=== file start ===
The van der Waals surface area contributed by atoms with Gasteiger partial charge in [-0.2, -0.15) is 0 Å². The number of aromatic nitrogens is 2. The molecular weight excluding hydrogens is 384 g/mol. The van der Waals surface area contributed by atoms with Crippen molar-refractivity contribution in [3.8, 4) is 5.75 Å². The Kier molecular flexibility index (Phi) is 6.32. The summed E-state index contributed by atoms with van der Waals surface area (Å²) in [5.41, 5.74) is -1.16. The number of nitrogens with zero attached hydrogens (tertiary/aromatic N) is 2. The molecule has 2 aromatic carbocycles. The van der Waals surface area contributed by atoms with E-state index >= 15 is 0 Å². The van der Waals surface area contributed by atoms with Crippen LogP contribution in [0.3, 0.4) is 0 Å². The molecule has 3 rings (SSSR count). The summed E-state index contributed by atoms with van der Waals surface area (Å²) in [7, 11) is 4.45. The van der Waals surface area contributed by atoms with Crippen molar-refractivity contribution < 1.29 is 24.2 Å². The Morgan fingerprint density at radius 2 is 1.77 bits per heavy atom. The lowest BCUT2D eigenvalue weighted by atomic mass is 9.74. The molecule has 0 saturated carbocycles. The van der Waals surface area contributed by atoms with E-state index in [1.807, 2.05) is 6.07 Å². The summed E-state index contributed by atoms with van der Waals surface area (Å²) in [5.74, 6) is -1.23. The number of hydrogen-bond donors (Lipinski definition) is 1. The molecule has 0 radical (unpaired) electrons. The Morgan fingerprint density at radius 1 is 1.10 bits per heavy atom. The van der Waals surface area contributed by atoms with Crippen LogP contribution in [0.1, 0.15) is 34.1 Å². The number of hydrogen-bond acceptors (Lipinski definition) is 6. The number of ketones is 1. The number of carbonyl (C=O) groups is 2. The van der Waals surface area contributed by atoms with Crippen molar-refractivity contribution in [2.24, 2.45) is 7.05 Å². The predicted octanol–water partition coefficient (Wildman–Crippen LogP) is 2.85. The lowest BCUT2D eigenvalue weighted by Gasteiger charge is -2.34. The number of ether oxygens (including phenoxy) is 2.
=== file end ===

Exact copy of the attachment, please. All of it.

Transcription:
The van der Waals surface area contributed by atoms with Gasteiger partial charge in [-0.2, -0.15) is 0 Å². The number of aromatic nitrogens is 2. The molecular weight excluding hydrogens is 384 g/mol. The van der Waals surface area contributed by atoms with Crippen molar-refractivity contribution in [3.8, 4) is 5.75 Å². The Kier molecular flexibility index (Phi) is 6.32. The summed E-state index contributed by atoms with van der Waals surface area (Å²) in [5.41, 5.74) is -1.16. The number of nitrogens with zero attached hydrogens (tertiary/aromatic N) is 2. The molecule has 2 aromatic carbocycles. The van der Waals surface area contributed by atoms with E-state index >= 15 is 0 Å². The van der Waals surface area contributed by atoms with Crippen LogP contribution in [0.3, 0.4) is 0 Å². The molecule has 3 rings (SSSR count). The summed E-state index contributed by atoms with van der Waals surface area (Å²) in [7, 11) is 4.45. The van der Waals surface area contributed by atoms with Crippen molar-refractivity contribution < 1.29 is 24.2 Å². The Morgan fingerprint density at radius 2 is 1.77 bits per heavy atom. The lowest BCUT2D eigenvalue weighted by atomic mass is 9.74. The molecule has 0 saturated carbocycles. The van der Waals surface area contributed by atoms with E-state index in [1.807, 2.05) is 6.07 Å². The summed E-state index contributed by atoms with van der Waals surface area (Å²) in [5.74, 6) is -1.23. The number of hydrogen-bond donors (Lipinski definition) is 1. The molecule has 0 radical (unpaired) electrons. The Morgan fingerprint density at radius 1 is 1.10 bits per heavy atom. The van der Waals surface area contributed by atoms with Crippen LogP contribution in [0.1, 0.15) is 34.1 Å². The number of hydrogen-bond acceptors (Lipinski definition) is 6. The number of ketones is 1. The number of carbonyl (C=O) groups is 2. The van der Waals surface area contributed by atoms with Crippen molar-refractivity contribution in [2.24, 2.45) is 7.05 Å². The predicted octanol–water partition coefficient (Wildman–Crippen LogP) is 2.85. The lowest BCUT2D eigenvalue weighted by Gasteiger charge is -2.34. The number of ether oxygens (including phenoxy) is 2.